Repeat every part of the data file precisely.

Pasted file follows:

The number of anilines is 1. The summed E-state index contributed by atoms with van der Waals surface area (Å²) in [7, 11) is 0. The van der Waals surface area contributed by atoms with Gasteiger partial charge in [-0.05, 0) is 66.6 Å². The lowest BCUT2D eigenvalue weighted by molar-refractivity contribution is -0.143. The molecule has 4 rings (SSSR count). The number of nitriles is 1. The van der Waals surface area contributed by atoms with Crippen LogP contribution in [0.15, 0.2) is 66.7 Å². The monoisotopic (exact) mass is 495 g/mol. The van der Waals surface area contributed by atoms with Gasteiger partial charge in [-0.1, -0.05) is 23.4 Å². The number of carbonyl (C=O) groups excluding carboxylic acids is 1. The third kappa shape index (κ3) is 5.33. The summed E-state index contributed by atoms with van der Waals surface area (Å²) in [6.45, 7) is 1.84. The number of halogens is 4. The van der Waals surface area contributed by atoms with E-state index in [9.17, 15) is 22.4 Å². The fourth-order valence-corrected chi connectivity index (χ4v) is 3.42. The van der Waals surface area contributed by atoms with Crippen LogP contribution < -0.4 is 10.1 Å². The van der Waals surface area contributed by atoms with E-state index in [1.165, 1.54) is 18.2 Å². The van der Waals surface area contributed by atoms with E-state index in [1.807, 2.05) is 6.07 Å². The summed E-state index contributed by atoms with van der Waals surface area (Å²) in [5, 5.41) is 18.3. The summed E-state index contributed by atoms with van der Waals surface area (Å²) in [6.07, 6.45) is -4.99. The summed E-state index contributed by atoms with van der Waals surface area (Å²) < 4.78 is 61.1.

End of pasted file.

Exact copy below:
The number of anilines is 1. The summed E-state index contributed by atoms with van der Waals surface area (Å²) in [7, 11) is 0. The van der Waals surface area contributed by atoms with Gasteiger partial charge in [-0.05, 0) is 66.6 Å². The lowest BCUT2D eigenvalue weighted by molar-refractivity contribution is -0.143. The molecule has 4 rings (SSSR count). The number of nitriles is 1. The van der Waals surface area contributed by atoms with Crippen LogP contribution in [0.15, 0.2) is 66.7 Å². The monoisotopic (exact) mass is 495 g/mol. The van der Waals surface area contributed by atoms with Gasteiger partial charge in [-0.1, -0.05) is 23.4 Å². The number of carbonyl (C=O) groups excluding carboxylic acids is 1. The third kappa shape index (κ3) is 5.33. The summed E-state index contributed by atoms with van der Waals surface area (Å²) in [6.45, 7) is 1.84. The number of halogens is 4. The van der Waals surface area contributed by atoms with E-state index in [9.17, 15) is 22.4 Å². The fourth-order valence-corrected chi connectivity index (χ4v) is 3.42. The van der Waals surface area contributed by atoms with Crippen LogP contribution < -0.4 is 10.1 Å². The van der Waals surface area contributed by atoms with E-state index in [1.165, 1.54) is 18.2 Å². The van der Waals surface area contributed by atoms with E-state index in [1.807, 2.05) is 6.07 Å². The summed E-state index contributed by atoms with van der Waals surface area (Å²) in [5, 5.41) is 18.3. The summed E-state index contributed by atoms with van der Waals surface area (Å²) in [6.07, 6.45) is -4.99. The summed E-state index contributed by atoms with van der Waals surface area (Å²) < 4.78 is 61.1.